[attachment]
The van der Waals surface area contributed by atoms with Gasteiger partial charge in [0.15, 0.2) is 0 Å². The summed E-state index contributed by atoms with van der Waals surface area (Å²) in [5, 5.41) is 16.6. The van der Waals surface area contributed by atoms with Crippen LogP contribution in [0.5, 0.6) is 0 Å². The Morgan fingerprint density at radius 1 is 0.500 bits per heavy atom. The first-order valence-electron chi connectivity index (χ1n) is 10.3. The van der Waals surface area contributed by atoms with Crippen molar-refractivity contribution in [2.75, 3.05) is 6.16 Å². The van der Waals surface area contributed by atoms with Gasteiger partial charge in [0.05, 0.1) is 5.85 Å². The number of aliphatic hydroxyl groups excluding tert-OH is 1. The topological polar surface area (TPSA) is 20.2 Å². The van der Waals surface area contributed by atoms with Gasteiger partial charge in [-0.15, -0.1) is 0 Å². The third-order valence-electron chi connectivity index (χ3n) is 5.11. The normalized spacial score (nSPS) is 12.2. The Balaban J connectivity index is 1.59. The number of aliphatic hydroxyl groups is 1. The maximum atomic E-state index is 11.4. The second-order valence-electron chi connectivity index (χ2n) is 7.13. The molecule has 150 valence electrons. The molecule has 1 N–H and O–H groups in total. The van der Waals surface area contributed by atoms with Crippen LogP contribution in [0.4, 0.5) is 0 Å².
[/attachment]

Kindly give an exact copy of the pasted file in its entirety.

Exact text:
The van der Waals surface area contributed by atoms with Gasteiger partial charge in [0.15, 0.2) is 0 Å². The summed E-state index contributed by atoms with van der Waals surface area (Å²) in [5, 5.41) is 16.6. The van der Waals surface area contributed by atoms with Crippen LogP contribution in [0.5, 0.6) is 0 Å². The Morgan fingerprint density at radius 1 is 0.500 bits per heavy atom. The first-order valence-electron chi connectivity index (χ1n) is 10.3. The van der Waals surface area contributed by atoms with Crippen molar-refractivity contribution in [2.75, 3.05) is 6.16 Å². The van der Waals surface area contributed by atoms with Gasteiger partial charge in [0.05, 0.1) is 5.85 Å². The number of aliphatic hydroxyl groups excluding tert-OH is 1. The topological polar surface area (TPSA) is 20.2 Å². The van der Waals surface area contributed by atoms with Gasteiger partial charge in [-0.15, -0.1) is 0 Å². The third-order valence-electron chi connectivity index (χ3n) is 5.11. The normalized spacial score (nSPS) is 12.2. The Balaban J connectivity index is 1.59. The number of aliphatic hydroxyl groups is 1. The maximum atomic E-state index is 11.4. The second-order valence-electron chi connectivity index (χ2n) is 7.13. The molecule has 150 valence electrons. The molecule has 1 N–H and O–H groups in total. The van der Waals surface area contributed by atoms with Crippen LogP contribution in [0.4, 0.5) is 0 Å².